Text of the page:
For an arbitrary group \(G\), the Gruenberg-Kegel of \(G\) (also called the prime graph \(G\)) is the graph whose vertices are labeled by primes \(p\) for which there exists an element of order \(p\) in \(G\) and with an edge from \(p\) to a distinct \(q\) if and only if \(G\) has an element of order \(pq\). I will report on the current state of the project to determine prime graphs of normalised unit groups of integral group rings of sporadic simple groups, in which we already proved that they coincide with prime graphs of underlying groups for the following thirteen sporadic simple groups: Mathieu groups \(M_{11}\), \(M_{12}\), \(M_{22}\), \(M_{23}\), \(M_{24}\); Janko groups \(J_1\), \(J_2\), \(J_3\); Held, Higman-Sims, McLaughlin, Rudvalis and Suzuki groups. This is a joint work with Victor Bovdi, Eric Jespers, Steve Linton, Salvatore Siciliano et al. In this project we use the GAP system together with the two constraint solvers, Minion and ECLiPSe.

Nik Ruskuc
*(University of St Andrews)
***Free idempotent generated semigroups
**

Let \(S\) be a semigroup, and let \(E\) be its set of idempotents. The structure of the set \(E\) can naturally be described as a bi-ordered set, a notion arising as a generalisation of the semilattice of idempotents in inverse semigroups. The free-est idempotent generated semigroup with this bi-order of idempotents is given by the presentation \[ \langle E \:|\: \:|\: e\cdot f= ef\ (e,f\in E,\ \{ e,f\}\cap\{ef,fe\}\neq\emptyset)\rangle. \] (Here \(e\cdot f\) is a product of two generating symbols, while \(ef\) stands for their product in \(S\), which is an idempotent as a consequence of the condition \(\{ e,f\}\cap\{ef,fe\}\neq\emptyset\).) Given the controlling position that idempotents have in a free idempotent generated semigroup, it is natural to ask after the maximal subgroups in this semigroup. For instance, it is known that if \(S\) is a completely \(0\)-simple semigroup, then all the maximal subgroups of the corresponding free idempotent generated semigroup are free (Pastijn). In the talk I will present recent work with Robert Gray, with the emphasis on the following aspects:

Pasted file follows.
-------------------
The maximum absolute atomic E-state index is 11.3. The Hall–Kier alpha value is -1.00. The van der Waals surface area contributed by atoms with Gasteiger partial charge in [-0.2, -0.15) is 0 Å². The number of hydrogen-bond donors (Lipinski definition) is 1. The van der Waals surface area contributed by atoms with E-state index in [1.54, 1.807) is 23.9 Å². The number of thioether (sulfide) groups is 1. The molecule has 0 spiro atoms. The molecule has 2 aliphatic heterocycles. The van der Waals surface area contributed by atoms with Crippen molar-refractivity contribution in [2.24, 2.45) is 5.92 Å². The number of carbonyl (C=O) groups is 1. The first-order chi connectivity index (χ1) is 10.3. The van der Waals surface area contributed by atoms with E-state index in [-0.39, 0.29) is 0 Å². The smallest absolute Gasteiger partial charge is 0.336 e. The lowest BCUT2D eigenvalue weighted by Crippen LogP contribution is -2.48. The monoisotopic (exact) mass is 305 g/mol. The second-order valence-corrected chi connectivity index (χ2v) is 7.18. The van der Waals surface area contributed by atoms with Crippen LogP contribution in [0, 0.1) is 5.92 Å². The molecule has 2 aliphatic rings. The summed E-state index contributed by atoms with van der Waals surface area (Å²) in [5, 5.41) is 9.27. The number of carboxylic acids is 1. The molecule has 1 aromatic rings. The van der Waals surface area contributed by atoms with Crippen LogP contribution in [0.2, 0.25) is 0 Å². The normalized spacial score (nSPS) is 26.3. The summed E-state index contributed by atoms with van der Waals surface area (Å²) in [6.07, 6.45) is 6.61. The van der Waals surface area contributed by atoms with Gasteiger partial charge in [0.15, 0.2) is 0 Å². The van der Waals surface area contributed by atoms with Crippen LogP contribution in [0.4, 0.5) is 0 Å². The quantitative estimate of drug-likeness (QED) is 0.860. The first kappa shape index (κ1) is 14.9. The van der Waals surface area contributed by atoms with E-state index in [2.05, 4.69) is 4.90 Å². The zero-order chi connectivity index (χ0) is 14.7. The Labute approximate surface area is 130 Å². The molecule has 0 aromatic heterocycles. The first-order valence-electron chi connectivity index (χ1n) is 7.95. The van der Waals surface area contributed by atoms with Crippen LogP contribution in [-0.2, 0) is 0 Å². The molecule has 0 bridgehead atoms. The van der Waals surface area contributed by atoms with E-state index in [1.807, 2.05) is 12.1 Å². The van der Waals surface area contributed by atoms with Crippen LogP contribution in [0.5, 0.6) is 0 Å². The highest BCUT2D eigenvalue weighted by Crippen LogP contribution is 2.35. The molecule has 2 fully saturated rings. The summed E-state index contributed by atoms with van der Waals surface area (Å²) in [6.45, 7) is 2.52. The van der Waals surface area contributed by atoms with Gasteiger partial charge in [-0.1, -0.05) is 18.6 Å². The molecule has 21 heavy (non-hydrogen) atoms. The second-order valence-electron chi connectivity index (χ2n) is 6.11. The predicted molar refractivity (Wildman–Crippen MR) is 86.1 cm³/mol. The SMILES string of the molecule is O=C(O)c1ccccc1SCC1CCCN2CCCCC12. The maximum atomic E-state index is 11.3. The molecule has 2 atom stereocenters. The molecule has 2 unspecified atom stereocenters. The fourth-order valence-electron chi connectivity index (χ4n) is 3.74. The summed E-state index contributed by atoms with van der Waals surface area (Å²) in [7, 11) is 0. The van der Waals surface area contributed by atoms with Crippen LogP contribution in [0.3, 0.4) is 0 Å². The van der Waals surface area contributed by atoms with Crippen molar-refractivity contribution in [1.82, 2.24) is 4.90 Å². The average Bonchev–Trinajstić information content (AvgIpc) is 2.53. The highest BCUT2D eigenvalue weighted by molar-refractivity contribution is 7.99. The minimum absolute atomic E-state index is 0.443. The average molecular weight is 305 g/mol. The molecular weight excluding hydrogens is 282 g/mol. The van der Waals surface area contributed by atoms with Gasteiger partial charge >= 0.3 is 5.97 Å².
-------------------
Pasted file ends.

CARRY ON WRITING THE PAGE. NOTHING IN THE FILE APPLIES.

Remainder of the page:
-- a new approach to computing maximal subgroups in free idempotent
generated semigroups based on Reidemeister--Schreier rewriting and a
certain combinatorics on rows, columns and cells in the Rees matrix
representation of a \(\mathcal{D}\)-class;

--construction of two families of examples, showing that every group
arises as a maximal subgroup of a free idempotent generated semigroup,
and that every finitely presented group arises as a maximal subgroup of
a free idempotent generated semigroup over a finite semigroup;

-- discussion of how to employ our methodology to compute free idempotent generated semigroups over some natural semigroups, such as full transformation monoids for example;

--discussion of open problems and possible paths for further investigation in this area.